Hasan al-Asim was a murderer. He murdered on a professional basis, for money, and he only murdered those whom he personally had a grudge against. Since he was a member of an ethnic group despised, hated and exploited by almost everyone in the Western Kingdoms, this included a lot of people.He had arranged to meet his latest clients in an alley not far from the tiny ghetto where he and his people, the Shunned, were forced to live. His clients were five men, tall bulky Westerners in drab cloaks and hoods. Their leader was a powerfully built man stinking of wine and garlic who introduced himself as the Baron. Hasan judged him to be a typical Western lord, arrogant and cruel and bigoted. For their part, the Westerners were confronted by a short dark-skinned man with a narrow face marked by deep lines of suffering and privation. Hasan wore loose robes made of cheap dyed wool with the sign of the Shunned, a circle within a circle, sewn in black thread on the sleeve of his right arm. “I received your message” said Hasan, uncomfortably aware that the Baron’s followers had surrounded him. “How can I be of service?” “Speak when you are spoken to, filth” snarled one of the hooded men. The Baron impatiently waved him into silence. “There is a man I wish you to kill” he said in a deep voice used to command “He is rich and well guarded. I am not proud of having to resort to the likes of you, but needs must” Hasan forced a smile. “Please to explain” he asked. “I have heard that you people are skilled in bringing death by…dishonourable methods” You people. The Baron’s contemptuous tone irritated Hasan and he dug his nails into his palms, forcing himself to keep calm. “Yes” he said softly “we are skilled murderers, rapists and child-killers. Or so they say in the ballads and chapbooks” “I am not here to chop words with you” the Baron hissed “here is payment. Accept it or walk away” One of his followers unfastened a pouch hanging from his belt and tossed it at Hasan. It landed by his feet and spilled open, disgorging bronze and copper pennies onto the dirty flagstones. There was just enough money to feed him for a month. “A king’s ransom” said Hasan “now I have two choices. I can take the money and risk my life attempting to kill your enemy, or I can refuse and be stabbed in the back by the man standing behind me” There was silence for a moment. Hasan waited. He could feel hot breath on his neck and knew he was one signal away from death. It didn’t come. “You have my word” the Baron said irritably “if you refuse the job then you will leave here unharmed. It is in your nature to be suspicious, but I am a gentleman” Hasan suppressed some bitter comments about his past experience of ‘gentlemen’, and knelt to scoop up the pouch of money. The Baron nodded. “Good” he said “we have a bargain. My men will give you the details” Hasan watched in amusement as the Baron turned and hurried away, followed by all but one of his followers. He was plainly keen to get away as fast as possible, propelled by disgust of both Hasan and himself for doing business with such a person. Hasan was briefed by the man that stayed behind. Their master had invited his enemy to dinner at his castle in a week’s time. Why he had done so was none of Hasan’s concern. He would be taken to the kitchen while the feast was being prepared. The food intended for the target would be pointed out to him and then he would do the rest. “I fail to see why your master needs me to poison his rival” remarked Hasan “poison is not difficult to obtain, or failing that a sharp knife on a dark night can do wonders” “Poison? Knives in the dark?” exclaimed the hooded man “my lord would never stoop to such methods!” “Yet he is happy to pay me to do his dirty work for him” “You do not count. You are Shunned. What you do is not important. Thus my lord can employ you with a clear conscience” Hasan smiled. “I will bear that in mind” The hooded man told him to come to the alley again at dusk, from whence he would be taken to the Baron’s castle. Then he slipped away, leaving Hasan alone with his money. On his way back to the ghetto a group of children yelled abuse at him and started to throw stones. Hasan turned on them, baring his teeth in a savage grin and half-drawing his curved dagger from its sheath. They fled, wailing in terror. Shunned he may be, but Hasan was no target. The Baron’s castle was unimpressive, nothing more than a small square keep atop a mound encircled by a timber stockade. It skulked among the flat marshy plains a few miles west of the city, clinging to the drab landscape as though afraid someone might steal it. “Is that your master’s stronghold?” said Hasan to the men who had brought him there. “In my homeland it would barely qualify as a watchtower” Someone cursed and struck the back of his head. Hasan staggered theatrically. “Careful” he grinned at the one who had hit him “don’t handle me too roughly, else I might break. Then your master would have to do his own poisoning” The man cursed again and reached for his knife. One of his comrades laid a warning hand on his arm and spoke softly to him. He nodded and subsided, breathing hard. “When this is over” he said, pointing at Hasan “I shall come to your filthy ghetto and seek you out. My name is Sir Brasco. Remember me” “I look forward to our meeting. Now lead on” Without further argument they took him towards the castle, leading their horses at a walk. As they got closer Hasan heard faint strains of music, pipes and drums, drifting on the night breeze from the direction of the keep. Drunken singing and hoarse shouts of laughter mingled with the din. The Baron’s feast was underway. After clambering through the ditch, no easy task in the dark, they emerged in the shadow of the stockade. A postern gate was cut into the frame of the drawbridge and one of Hasan’s escorts knocked softly on the timber. A spyhole shot open, whispered passwords were exchanged and the gate creaked open to admit them. Hasan was bundled through the door and confronted by a lean thin-lipped greybeard with a group of men-at-arms behind him. “I am the Baron’s steward” said the greybeard, looking at Hasan with an expression of extreme distaste “while you are here you will follow my instructions. Understand?” Hasan nodded. The gate swung shut behind him and the steward moved away towards the keep, beckoning the men-at-arms to bring Hasan with them. The kitchen was a cavernous chamber with a high arched ceiling on the lower floor of the keep. One entire wall was taken up by a massive hearth, inside which roared a blazing fire. Half a dozen spits loaded with meat were placed over the flames, turned by kitchen boys protected from the roasting heat by straw targets soaked in water. Iron, bronze and clay pots full of bubbling stews were positioned inside smaller fireplaces. Everywhere was heat and noise and a cloying abattoir stench. To Hasan, whose creed forbade him from eating red meat six days out of every seven, the kitchen seemed like an imitation of Hell. He noticed that most of the kitchen staff paid him no heed. Any who gave him a second glance had to cope with the basilisk glare of the steward and quickly turned back to their work. Hasan was taken to a side-table, upon which was a silver dish piled with steaming slices of mutton, pork and beef covered in a thick brown sauce. “This is for our master’s guest” said the steward. Then he turned and disappeared into the throng, leaving Hasan to wrestle with his conscience. It was a short battle. Hasan had no qualms about poisoning Westerners, even complete strangers. On the ring finger of his left hand was a bronze ring adorned with a crimson brooch. He flipped back the brooch, which was hollow inside and filled with a fine white powder, and emptied most of the contents over the meat. The powder quickly sizzled and dissolved. Hasan glanced around for the steward and saw him standing beside the archway that led out of the kitchen. The man was glaring at him suspiciously, so Hasan nodded to signal that his task was done and began to make his way through the heat and bustle to join him. As he pushed and weaved a path through the milling cooks, varlets and kitchen boys, he noticed another silver dish lying on a bench to his right. The dish was piled high with the best cuts of meat atop a thick trencher of wheat bread, and beside these was an amphora of rich claret. Hasan could guess who the dish was meant for, and wasn’t about to waste such an opportunity. As he slid past the bench he palmed a speck of white powder, all he had left but enough to poison a roomful of Barons, into the claret. The poison was a slow-acting one, slow enough to give Hasan enough time to be escorted back to the city and dumped at the gates without a word of thanks. Slow enough for him to make it back to his squalid quarters in the ghetto before the Baron and his doomed guest began to complain of stomach cramps. The Baron knew what had happened to him and that nothing could rescue him from Shunned poison. He tearfully ordered his steward to be flogged to death for negligence, but the man’s shrieks were small comfort to him as poison wracked and ruptured his body. His rival, a petty lord with whom he had been engaged in a dispute over territory, suffered the same fate but in a much more confused state of mind. Their followers accused each other of treachery, swords were drawn and blows exchanged, and the two lords died in agony amid bloodshed and chaos and the ruin of both their houses. The news of their death quickly spread to the city and it wasn’t long before the rumours reached Hasan’s ghetto. The Archpriest who ruled the ghetto gravely digested the news and then summoned Halakka, the private court that was one of the few Shunned privileges and allowed them to judge their own without outside interference. Hasan was ordered to attend and speak in his own defence. He entered the crumbling hall that served as a courtroom wearing the black and crimson robes of his castle, along with his curved dagger and tulwar. Shunned society was divided into strict castes that defined a person’s role in life. Hasan was one of the few Shunned left alive who had been born into the Warrior caste. The men assembled to judge him were not such an impressive sight. There were thirty of them, including the Archpriest and his two sub-priests, and they represented the men of the Shunned community. Hasan thought they looked a shabby broken-down crew, prematurely aged by the constant terror of persecution and anxiety over where their family’s next meal was coming from. The Archpriest himself, a fragile white-bearded figure wrapped in fraying black robes of office, held up a thin hand for silence. The low murmur of conversation stopped and his wavering voice filled the silence. “Two men have died. Important men” he announced “if the rumours can be trusted, they were both poisoned. I have summoned Hasan al-Asim here to answer for his guilt in their deaths” “Why am I suspected?” Hasan demanded. One of the sub-priests stepped forward. “You were observed meeting and accepting money from a group of strangers. You did not report this to any of us and you were not in your quarters last night. Finally, members of your caste are known to have knowledge of poisons and skill in administering them” Hasan spread his hands. “Am I spied upon, then?” The Archpriest sighed. “We are obliged to watch you” he said “we know that you hate the life you are forced to endure in the ghetto, and hate the treatment we are forced to endure from Westerners. As a Warrior your natural reaction is to fight back any way you can” “Very well, then” Hasan shrugged “I admit it. Why not? I accepted money from one lord to poison another, but gave the poison to both. The world is better off without them” “And did you think what the harvest would be? The Shunned are the first to be blamed for anything. We are an easy and popular target. Whenever there is a war or a failed harvest or a plague, we are blamed. If it should emerge that one of us has deliberately murdered two Western noblemen, the people of this city will tear us to pieces” “Let the bastards come” snarled Hasan, tapping the hilt of his tulwar. “Don’t be a fool. Do you mean to fight the entire city?” One of the watching jury, a worried-looking tradesman, spoke up. “I will not see my family butchered just because of this idiot’s pride” he cried “let us give him up to the city authorities. Then they might leave us alone” This met with murmurs of agreement, but the Archpriest shook his head. “I will not throw one of my own people to the wolves” he said “besides, the city governors would almost certainly execute him. The sight of Shunned blood on the scaffold might give the mob a taste for more” “What is to be done with me, then?” asked Hasan. The Archpriest coughed and looked directly at him. “You cannot stay here” he said “so it must be exile. You are banished from our community and must leave before nightfall” Hasan had guessed that this would be the sentence, but even so it filled him with horror. For the Shunned, exile meant being cast out into a hostile world, cut off from friends and kin. The jury was silent. Few of them sympathised with Hasan, but the sentence was a terrible one and there was room for a little pity. The Warrior caste demanded that its members never showed any fear, and so Hasan channelled his into contempt. “Cowards” he spat “all of you. You deserve to be treated like slaves, for that’s what you are” Still no one spoke, and now only the Archpriest looked upon him with any kindness. Hasan wanted none of it and stalked out of the room. He did not wait until nightfall to leave but was gone within an hour of the sentence being passed. He had few possessions and no living family and left without a word of farewell. Shortly after he was gone a troop of heavily armed horsemen thundered into the ghetto. They were led by an enormous knight with the image of a red dragon sewn onto his green jupon. He wore full mail and carried a sword and shield as though riding to war, and his fleshy face was red with perspiration and anger. “Where is he?” he roared “bring him out, you filth, bring him out if you value your lives” The people of the ghetto hid inside their miserable tenements, and only the aged Archpriest had the courage to go out and face the newcomers. “My lord” he quavered, bowing his head “who is it that you seek?” “My name is Brasco, you decrepit worm. I want the one who murdered my master – Hasan, he called himself” “I”m sorry, but we have no one of that name living here. Perhaps I can offer you some refreshment?” The knight responded by smashing his mailed fist into the Archpriest’s face. Cries of horror and alarm arose from the surrounding tenements and some of the Shunned rushed out to help the old man, who had dropped lifeless to the ground. The knight ignored them and turned to his followers. “Tear down this pigsty and kill everyone in it” he ordered “a gold sovereign goes to the man who brings me the head of the one named Hasan” He stared grimly into the distance as his men eagerly set about their bloody work. The Baron had been Brasco’s cousin as well as his master, and he had sworn an oath upon his cousin’s body to find and kill Hasan or die in the attempt. Hasan left the city where he had been raised and did not look back. He had no plans to seek out other communities of Shunned that might take him in. In his bitterness he considered them all to be the same, isolated groups of cowards and traitors who would happily sell out one of their own in exchange for a quiet life. Deep down he knew he could not blame them, for to live in peace and raise a family was no more than most men wanted. Hasan was different. As the Archpriest recognised, his actions were dictated by his caste. All his life Hasan had been trained to respond to aggression with aggression, and it was a minor miracle he had survived to adulthood. His caste also forbade him to have a wife and children, for it held that a Warrior who might be killed at any time should be free of such responsibilities. Full of rage and sick at heart, Hasan decided to travel to the far north, where there was nothing but mountains and endless skies. There he would live alone, free from distractions and able to commune in peace with the stern gods that ruled his caste. One day, when he was sure that they would welcome him into the afterlife, he would come back south and slake his anger in Western blood until he was killed. The journey north took months, months in which he wandered ceaselessly, never staying two nights in the same place. His money soon ran out and he turned to begging or stealing food as necessary. Many times he was almost caught, and he lost count of the number of times he was obliged to hide or flee from the angry mobs of farmers and watchmen who came running or riding in hot pursuit of the elusive Shunned thief. At last, weary, footsore, gaunt and scarred, Hasan came to the end of civilisation and reached the lonely wilderness that he craved. The flat plains of the West had steadily given way to rolling hill country with a jagged line of purple mountains in the far distance. Weeks of painful footslogging brought the mountains ever closer, and then one day he found himself wandering through rocky terrain with high peaks all around him and knew he had reached his goal. How he was going to live in such a barren place was not something Hasan had devoted much thought to, nor did he care. Either his gods would provide or they would let him die. It was a simple philosophy and led to an obvious result. Within a few days of entering the mountains his food ran out and he began to starve. There was nothing to hunt, save a few hawks circling high above, and Hasan lacked the means or the energy to hunt them. The likelihood was that the birds would feast on him instead. In the end it was no god that saved Hasan but a slender black dart that suddenly imbedded in his thigh as he trudged, exhausted, through a narrow gully. Hasan knew he was done for as he felt the bitter throb of what he assumed to be poison in his veins. He pulled out the dart but then his strength left him and he sagged to his knees. The last thing he saw before toppling into darkness was a man emerging from cover at the far end of the gully. He appeared to be some kind of soldier, though an unusual one. The man was tall and wore a white bowl-shaped helmet with no visor and a neat green uniform of a cut and cloth Hasan didn’t recognise. Nor did he recognise his weapon, which looked like a long crossbow without the cross-piece and was made of some oily black metal. It didn’t matter who or what the man was. Hasan’s vision blurred and faded and he swirled down, down into nothing. He woke up to searing white light that threatened to burn his retinas. Screaming, he shut his eyes against the awful radiance but could not shut out the two calm voices with strange clipped accents that echoed around him. “My God, he stinks” “Of course he stinks. They all stink. What do you expect from a bunch of quasi-medieval savages?” “The professor won’t like you talking like that” “To Hell with the professor: this whole project is crazy. It should have been abandoned decades ago” “I guess as long as the politicos are willing to fund it…look at the state of him. He must have severe malnutrition. Where was he found?” “He was wandering in the Dead Zone. One of our scouts shot him with a tranquilizer and brought him in…hang on, look, he’s woken up” “Are you sure?” “Yeah, but he’s trying to hide it. It’s no use, buddy, you can’t fool us. Give him another shot” “Ok, coming up…” Hasan was aware of a brief stabbing pain in his right arm. He tried to struggle but found that he couldn’t move. The anxiety receded as his veins began to throb again and he drifted back into peaceful darkness. He woke up, again to a painful white light but not quite as unbearable as before. There were no voices this time. Slowly, he opened his eyes, waiting until they adjusted to the light. Squinting painfully, Hasan looked about him. He was in a square room, somewhat like a cell but with spotless white walls, floor and ceiling. The only furniture was the hard metal chair he was sitting on, a white desk and two more identical chairs positioned behind the opposite side of the desk. The room was lit by thin glowing strips screwed into the ceiling and the harsh light they emitted made his head ache. His wrists and ankles were securely tied to the chair with slender lengths of iron chain. Bound tight and unable to move, Hasan could do nothing except sit and wait. The poison in the dart, whatever it was, had made his brain sluggish and he found it difficult to order his thoughts. Clarity was just returning when the room’s only door opened and three people entered. Two males and one female dressed identically in long white coats, square-cut grey hose and grey jackets. The obvious leader was a tall elderly fellow with a neat moustache, a curved beak of a nose and keen blue eyes. His companions were much younger, the man lean and darkly handsome and the woman a striking green-eyed blonde with her hair scraped back. “How is our guest feeling?” enquired the older man, halting in front of the table and rubbing his hands as he gazed benevolently at Hasan. He spoke with the same oddly clipped accent that Hasan had heard previously and found difficult to understand. “Well, thank you” replied Hasan, speaking slowly and carefully “but I am a prisoner, not a guest. Guests do not wear chains” The old man chuckled. “A mere precaution, please don’t take offence. We happen to know that you are a very highly trained killer, and quite naturally you think we are your enemies. Until you accept otherwise, it is best you stay restrained” Hasan didn’t like the man’s jovial manner. “Am I to believe that you are my friends?” “In time you will. Let me introduce us. I am Professor Kendrick. My colleagues here are Doctor Joyce Stevens and Doctor Charles Rae” “Hasan al-Asim” replied Hasan, bowing his head in greeting. “Love his manners” said Rae, chewing gum as he spoke “damned if I would be so polite in his position” “Don’t mock, Rae” frowned Kendrick “this is not the time for your sarcasm. Come, let’s not be so formal” The Professor and his colleagues drew back the metal chairs and sat down. They stared intently at Hasan as though he was some kind of interesting specimen. “Now then, Hasan” Kendrick said briskly “the first thing you should know is that we are scientists. It is not a profession you will be aware of. Think of us as people devoted to logic, learning and wisdom” “I will do my best” replied Hasan, glancing sideways at Rae. “The second, and this will be difficult for you to comprehend, is that your world is not what it seems. It is the result of a scientific experiment begun four centuries ago” “He’s not getting a word of this” grinned Rae “he thinks we’re a bunch of lunatics, don’t you, buddy?” “Rae, please…” began Kendrick, but was interrupted by Hasan. “As a matter of fact, the Rae creature is wrong” he said “I believe that you are all quite sane. You look like Westerners, though I don’t know what you are doing so far north, but you evidently wish to torture me to death with nonsense. I will not be party to it. Kill me and have done with your mockery” Rae laughed, Kendrick threw up his hands and Joyce Stevens smiled and smoothed her coat. “This is an educated man” she said quietly “he will not believe a word we say without proof” Kendrick nodded. “Then he shall have it. Excuse me for a moment” The Professor got up and strode out of the room, leaving Hasan with the two young scientists and an awkward silence. For the next couple of minutes Hasan and Rae glared at each other with undisguised hostility. Kendrick returned, followed by half a dozen soldiers wearing the same white helmets and green uniforms as the one who had shot Hasan. “Pick him up, chair and all” Kendrick ordered them, pointing at Hasan “and be careful. He is a dangerous killer” Hasan had never felt less like a dangerous killer as the soldiers picked him up and lugged him out of the room like a piece of furniture. The room opened onto a long white corridor, again lit by metal strips imbedded in the ceiling. The wall to the right was fitted with one continuous pane of glass. “Set him down for a moment. Let him see” said Kendrick. The soldiers carefully lowered the chair. The things Hasan saw through the glass threatened to challenge his sanity. On the other side was a huge chamber, larger than the interior of any hall he had ever seen, and completely open to the night sky. Soldiers, scientists and engineers hurried back and forth like worker ants on the vast floor. The chamber was full of machinery, constructs of shining metals that Hasan could not begin to identify. They varied in size and shape and no doubt in purpose, but most of his attention was caught by the object occupying the centre. It was some kind of vessel, big enough to house hundreds of people and mounted on a complex metal runway like a ship in dry dock. There the resemblance ended, for the vessel had no masts or sails or any other regular features of a ship. Instead it was shaped like a giant triangular kite and made of gleaming smooth metal. The words “USS Indiana” were written in black letters ten feet tall on the hull. “A ship, Hasan” Kendrick spoke behind him “but it sails no oceans. Instead it takes us to the stars. It could take you one day” “I am dreaming” Hasan muttered. “Or else I have died and gone to someone else’s afterlife” Joyce Stevens laid a hand on his shoulder. “You are not dead, you are not dreaming, and none of us wish you any harm” she said quietly. The gentle tone of her voice, after so many months of hardship and cruelty, would have brought tears to the eyes of most men. Even so, Hasan was forced to bow his head. “Perhaps we should leave him in your care, Dr Stevens” mused Kendrick after a moment’s silence “he seems to react to you. Yes, I think that would be best.” The timeline floated above the floor, a translucent image covered in dates and references and generated by a projector built into the opposite wall. Joyce had tried explaining to Hasan that the image was a creation of science, not sorcery, but he refused to understand. “No human alive can create a picture out of thin air” he insisted “unless he or she is a sorcerer” “As I have told you a hundred times, there is no such thing as sorcery” Joyce retorted, half-amused, half-exasperated. “There is only science. Facts rule the universe, Hasan, not superstition” “I agree. And sorcery is a fact. It must be, for I am looking at it” Joyce gave up and focused on the content of the timeline. “This shows the history of civilisation on your world” she explained “the point marked Year Zero marks the arrival of my predecessors. They were scientists like us” “Not just scientists, but philosophers and social theorists. Their ambition was to observe the development and growth of human society. It was possible to do this by studying our own history, but they wished to observe the process in action” Hasan struggled to concentrate. He did not understand half the words she was using, but he liked listening to her talk and so sat quiet like an obedient schoolboy. They had removed his chains and fitted him with a security device that sent an electric shock through his body the moment he had physical contact with anyone. “Strong enough to knock you out, buddy” Dr Bannerman gleefully informed him as the device was fitted. Hasan smiled weakly and made a mental note to keep his hands to himself. “Their arrival occurred four hundred years ago” Joyce continued “they discovered that the people here were primitives, much like us millions of years ago. Your ancestors lived in caves, wore animal skins and hunted with tools made of flint. With a little assistance from those first scientists and successive expeditions, something extraordinary happened” Joyce turned to look at Hasan, her face flushed with enthusiasm. “It took our ancestors thousands of years to develop into a proper society with laws, culture and an organised system of government. Your world, in a mere four centuries, has evolved into a quasi-medieval society. Crude, to be sure, and your Renaissance may be a long time in coming, but that’s still an extraordinary rate of progress!” “I have absolutely no idea what you are talking about” said Hasan, noting the depth of colour in her green eyes. She frowned and looked away. “Of course there have been difficulties” she said, biting her lip “the people of this world suffer from the same flaws as humans anywhere. They can be cruel, bigoted, ignorant…but I don’t have tell you this” “I have been treated like an animal all my life” Hasan replied “as have the rest of my people. The Shunned, we are called” “I know. Your country was invaded and destroyed by an alliance of Western armies several decades ago. We did our best to prevent it but our policy has always been to avoid direct intervention. Otherwise the project becomes meaningless” Hasan snapped out of his reverie. “Are you telling me” he said quietly “that you ‘scientists’ had the power to stop my country being destroyed, but chose not to because it would interfere with your experiment?” Joyce had the decency to look embarrassed. “I am sorry. It must be hard for you to understand, but history must be allowed to take its course. All we can do is provide occasional guidance” Hasan leaned forward in his chair, kneading his forehead and trying to ignore the rush of anger and despair inside him. “I don’t know what to think” he said eventually “I don’t know why you are telling me this or what you want of me” “I’m sorry” Joyce repeated. “We are not trying to hurt you. The Professor will explain the next part” The book was slim and bound in black leather. It had no title and the hundred or so pages were covered in small neatly typed script. “What’s this?” asked Hasan, looking up at Professor Kendrick. He had been escorted to the old man’s quarters by the usual file of grim-faced soldiers, and the first thing Kendrick did upon seeing Hasan was place the book solemnly in his hands. Kendrick ignored the question. “We have been watching you for a long time, Hasan” he said “ever since your childhood. You have grown into a fascinating subject. So many contradictions” “Contradictions?” “Indeed. You are fiercely patriotic but despise your own people. You are unquestioningly devout but highly educated. You are highly intelligent and yet have the inclinations of a petty thug. You do not hesitate to turn to violence if you feel threatened or insulted” “I am a Warrior. Warriors do not brook insults” “A man named Hitler once said similar things. You would recognise him in other ways” “Who is Hitler?” “He was a curse. It is to avoid the emergence of Hitlers in this world that we employ people like you” “I am not in your employment” “Perhaps that is the wrong word. The deal is this: you will serve us for five years and at the end of that time, depending on your results, you will be given a reward” Hasan narrowed his eyes. “What reward?” “The reward differs, depending on the servant’s needs. In your case we offer freedom for you and as many fellow Shunned as you can persuade to follow you” “I don’t understand” The Professor jabbed his thumb skywards. The roof in his quarters was transparent and the night sky above speckled with countless stars. “We will take you away” he said “in one of our ships, like the one you saw. To another world where you and your people can start afresh in a place free of prejudice and hatred. There are many worlds, Hasan, as many as there are stars in the sky” There was a pause while Hasan digested this. “And the book?” he asked. “If you agree to serve us, you will spend the next five years wandering this world reading the contents of the book to anyone who cares to listen” Hasan turned the book over in his hands. It looked shabby and unremarkable, like a cheap prayer volume. “That’s all I have to do?” “Yes. Read it first, of course. Read it many times over until you know the words by heart and fully appreciate their meaning” Opening the book at random, Hasan read out a few lines. “Imagine there’s no Heaven, it’s easy if you try…no Hell below, above us only sky” he said “the answer, my friend, is blowin’ in the wind…who wrote this stuff?” “It’s a compilation of writings by various seers and prophets from my own world. Jesus Christ, Allah, Mohamed, Marcus Aurelius, Bob Dylan, John Lennon, Public Enemy…but these names will mean nothing to you. They all in their own way preached peace to mankind. This is what we want you to do” “So you want me to become some sort of wandering preacher” Kendrick nodded and smiled encouragingly. “You catch on fast” he said. Two days later the small group of scientists gathered in an observatory to watch Hasan as he was escorted out of the base and released back into the world. The observatory was a small chamber dominated by a bank of camera screens showing different parts of the base in real time. They watched as a platoon of soldiers escorted Hasan through a bewildering series of corridors until they reached the last, a narrow passageway sloping upwards and ending in a thick steel door. The soldiers pointed Hasan towards the door. It slid open as he approached and then eased shut again as soon as he stepped beyond it. Hasan found himself standing in the open. He was back in the barren rocky landscape of the mountains. All was silence except for the whistling wind and the distant cries of hawks gliding high above. He turned around, expecting to see the smooth metal surface of the door that he had just stepped through, but there was nothing. All trace of the door had vanished as though it had merged somehow with the rock. For a moment he studied the landscape with a baffled expression on his face. Then he shrugged, smiled at nothing in particular and walked away. He was headed south, back to the lands of men. With him he took an ample supply of money, supplies and the book tucked into his haversack. “There goes our latest preacher” said Bannerman “how long do you think this one will last?” “We chose well this time” replied Kendrick “Hasan is a survivor. He should live long enough to produce some interesting results” “It seems unfair” said Joyce Stevens, looking sadly at the image of Hasan as he walked away “we are using him as a guinea pig, just as we used the others” Kendrick irritably waved away her protest. “This whole planet is an experiment, including the people living on it. Through their behaviour and reactions we learn valuable lessons about human nature. How, for instance, will they react to the book? Will it be a civilising influence?” “That book is ridiculous” sneered Bannerman “all you’ve done is mix up bits of the Koran and the New Testament with random pop culture lyrics” “That’s the whole point. The words have been stripped of their context and given to someone who knows nothing of where they came from. Will the Christian and Muslim parables maintain their power, or will the people of this world react more favourably to John Lennon’s lyrics? What if they come to regard Hasan as a prophet?” “Or a martyr” Joyce said quietly. “We shall just have to wait and see” said Kendrick, looking even more pleased with himself than usual. “And if our man Hasan does not last very long, well, there are plenty more where he came from” Joyce said nothing more, and the three of them watched in silence as the figure on the screen before them dwindled until it was just a speck in the distance, and then was gone.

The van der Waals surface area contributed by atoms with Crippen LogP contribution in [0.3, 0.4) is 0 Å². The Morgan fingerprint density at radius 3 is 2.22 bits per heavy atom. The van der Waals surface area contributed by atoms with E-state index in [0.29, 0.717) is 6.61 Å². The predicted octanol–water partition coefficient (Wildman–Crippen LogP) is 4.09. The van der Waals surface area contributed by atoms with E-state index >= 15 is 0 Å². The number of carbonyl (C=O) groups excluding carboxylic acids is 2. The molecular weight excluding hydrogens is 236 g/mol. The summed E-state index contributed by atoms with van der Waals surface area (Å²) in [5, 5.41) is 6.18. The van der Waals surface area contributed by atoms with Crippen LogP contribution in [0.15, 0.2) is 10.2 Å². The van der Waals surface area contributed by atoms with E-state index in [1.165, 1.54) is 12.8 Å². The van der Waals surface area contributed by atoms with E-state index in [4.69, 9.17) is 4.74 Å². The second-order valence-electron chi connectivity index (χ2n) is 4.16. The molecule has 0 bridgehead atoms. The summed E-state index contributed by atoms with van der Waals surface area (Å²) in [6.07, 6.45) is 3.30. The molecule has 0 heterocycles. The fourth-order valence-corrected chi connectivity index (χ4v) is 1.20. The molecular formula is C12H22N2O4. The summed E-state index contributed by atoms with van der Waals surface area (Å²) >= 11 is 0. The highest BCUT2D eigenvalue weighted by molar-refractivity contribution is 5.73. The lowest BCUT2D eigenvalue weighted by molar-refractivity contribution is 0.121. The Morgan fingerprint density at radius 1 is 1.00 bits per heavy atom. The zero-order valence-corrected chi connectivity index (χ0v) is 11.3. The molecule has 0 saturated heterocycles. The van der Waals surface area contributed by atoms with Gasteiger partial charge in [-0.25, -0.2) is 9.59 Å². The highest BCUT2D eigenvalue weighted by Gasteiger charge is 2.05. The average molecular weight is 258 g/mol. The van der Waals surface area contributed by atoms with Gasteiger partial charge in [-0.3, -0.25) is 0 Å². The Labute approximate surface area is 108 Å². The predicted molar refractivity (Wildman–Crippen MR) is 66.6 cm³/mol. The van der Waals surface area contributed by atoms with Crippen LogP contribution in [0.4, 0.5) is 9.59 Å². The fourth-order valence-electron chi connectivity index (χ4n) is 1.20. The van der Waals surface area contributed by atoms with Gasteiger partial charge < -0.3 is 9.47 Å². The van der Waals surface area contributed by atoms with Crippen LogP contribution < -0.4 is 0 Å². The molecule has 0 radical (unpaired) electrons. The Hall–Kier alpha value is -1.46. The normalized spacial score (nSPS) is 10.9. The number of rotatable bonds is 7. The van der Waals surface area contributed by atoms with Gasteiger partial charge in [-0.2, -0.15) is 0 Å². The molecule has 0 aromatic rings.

x x x
Spring has sprung, the grass is riz, do you know where the Hasan is? A convoluted story for the lusty month of May from a newcomer to these pages. Want further tales of this character from Mr. Pilling? Encourage him on our BBS. - GM